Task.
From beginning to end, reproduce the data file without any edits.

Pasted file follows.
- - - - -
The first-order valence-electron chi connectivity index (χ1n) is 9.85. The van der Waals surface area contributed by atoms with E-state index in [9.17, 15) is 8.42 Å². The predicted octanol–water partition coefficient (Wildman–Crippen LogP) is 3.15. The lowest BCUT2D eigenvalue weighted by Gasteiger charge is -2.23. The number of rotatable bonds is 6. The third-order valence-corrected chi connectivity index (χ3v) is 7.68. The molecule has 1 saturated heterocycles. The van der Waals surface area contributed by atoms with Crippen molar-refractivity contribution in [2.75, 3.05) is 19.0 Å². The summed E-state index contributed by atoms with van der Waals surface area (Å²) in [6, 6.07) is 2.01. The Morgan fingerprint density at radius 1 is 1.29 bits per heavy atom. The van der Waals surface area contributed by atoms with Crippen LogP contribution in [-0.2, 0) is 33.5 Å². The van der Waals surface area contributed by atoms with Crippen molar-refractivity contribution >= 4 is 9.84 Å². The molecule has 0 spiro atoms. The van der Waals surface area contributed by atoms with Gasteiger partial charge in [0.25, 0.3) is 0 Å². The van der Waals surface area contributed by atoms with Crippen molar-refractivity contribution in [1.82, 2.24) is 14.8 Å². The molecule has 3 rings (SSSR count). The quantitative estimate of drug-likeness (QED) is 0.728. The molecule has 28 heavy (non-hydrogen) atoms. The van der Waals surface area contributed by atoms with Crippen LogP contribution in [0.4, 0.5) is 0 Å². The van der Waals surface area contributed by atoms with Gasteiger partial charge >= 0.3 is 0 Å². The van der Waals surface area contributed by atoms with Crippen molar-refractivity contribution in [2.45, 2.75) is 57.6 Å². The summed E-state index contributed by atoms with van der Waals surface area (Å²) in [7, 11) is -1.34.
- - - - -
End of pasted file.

The first-order valence-electron chi connectivity index (χ1n) is 9.85. The van der Waals surface area contributed by atoms with E-state index in [9.17, 15) is 8.42 Å². The predicted octanol–water partition coefficient (Wildman–Crippen LogP) is 3.15. The lowest BCUT2D eigenvalue weighted by Gasteiger charge is -2.23. The number of rotatable bonds is 6. The third-order valence-corrected chi connectivity index (χ3v) is 7.68. The molecule has 1 saturated heterocycles. The van der Waals surface area contributed by atoms with Crippen molar-refractivity contribution in [2.75, 3.05) is 19.0 Å². The summed E-state index contributed by atoms with van der Waals surface area (Å²) in [6, 6.07) is 2.01. The Morgan fingerprint density at radius 1 is 1.29 bits per heavy atom. The van der Waals surface area contributed by atoms with Crippen LogP contribution in [-0.2, 0) is 33.5 Å². The van der Waals surface area contributed by atoms with Crippen molar-refractivity contribution >= 4 is 9.84 Å². The molecule has 0 spiro atoms. The van der Waals surface area contributed by atoms with Gasteiger partial charge in [0.25, 0.3) is 0 Å². The van der Waals surface area contributed by atoms with Crippen molar-refractivity contribution in [1.82, 2.24) is 14.8 Å². The molecule has 3 rings (SSSR count). The quantitative estimate of drug-likeness (QED) is 0.728. The molecule has 28 heavy (non-hydrogen) atoms. The van der Waals surface area contributed by atoms with Crippen LogP contribution in [0.4, 0.5) is 0 Å². The van der Waals surface area contributed by atoms with Gasteiger partial charge >= 0.3 is 0 Å². The van der Waals surface area contributed by atoms with Crippen molar-refractivity contribution in [2.45, 2.75) is 57.6 Å². The summed E-state index contributed by atoms with van der Waals surface area (Å²) in [7, 11) is -1.34.